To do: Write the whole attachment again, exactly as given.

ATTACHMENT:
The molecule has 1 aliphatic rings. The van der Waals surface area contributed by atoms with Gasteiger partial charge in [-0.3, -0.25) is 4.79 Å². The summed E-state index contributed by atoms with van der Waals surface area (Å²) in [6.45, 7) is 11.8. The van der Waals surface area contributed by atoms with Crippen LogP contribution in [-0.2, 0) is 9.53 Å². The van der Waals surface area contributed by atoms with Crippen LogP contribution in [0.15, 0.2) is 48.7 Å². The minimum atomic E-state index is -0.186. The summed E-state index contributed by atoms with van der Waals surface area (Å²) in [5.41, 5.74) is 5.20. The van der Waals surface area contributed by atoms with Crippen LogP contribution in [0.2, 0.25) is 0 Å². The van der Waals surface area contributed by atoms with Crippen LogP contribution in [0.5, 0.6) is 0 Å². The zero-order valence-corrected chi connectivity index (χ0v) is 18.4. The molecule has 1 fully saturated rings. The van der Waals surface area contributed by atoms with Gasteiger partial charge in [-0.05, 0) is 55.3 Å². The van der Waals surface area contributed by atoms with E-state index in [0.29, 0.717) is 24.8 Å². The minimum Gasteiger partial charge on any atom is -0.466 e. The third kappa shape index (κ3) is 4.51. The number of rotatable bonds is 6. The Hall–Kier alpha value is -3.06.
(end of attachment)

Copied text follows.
The molecule has 1 aliphatic rings. The van der Waals surface area contributed by atoms with Gasteiger partial charge in [-0.3, -0.25) is 4.79 Å². The summed E-state index contributed by atoms with van der Waals surface area (Å²) in [6.45, 7) is 11.8. The van der Waals surface area contributed by atoms with Crippen LogP contribution in [-0.2, 0) is 9.53 Å². The van der Waals surface area contributed by atoms with Crippen LogP contribution in [0.15, 0.2) is 48.7 Å². The minimum atomic E-state index is -0.186. The summed E-state index contributed by atoms with van der Waals surface area (Å²) in [5.41, 5.74) is 5.20. The van der Waals surface area contributed by atoms with Crippen LogP contribution in [0.2, 0.25) is 0 Å². The van der Waals surface area contributed by atoms with Crippen LogP contribution in [0.5, 0.6) is 0 Å². The zero-order valence-corrected chi connectivity index (χ0v) is 18.4. The molecule has 1 fully saturated rings. The van der Waals surface area contributed by atoms with Gasteiger partial charge in [-0.05, 0) is 55.3 Å². The van der Waals surface area contributed by atoms with E-state index in [0.29, 0.717) is 24.8 Å². The minimum Gasteiger partial charge on any atom is -0.466 e. The third kappa shape index (κ3) is 4.51. The number of rotatable bonds is 6. The Hall–Kier alpha value is -3.06.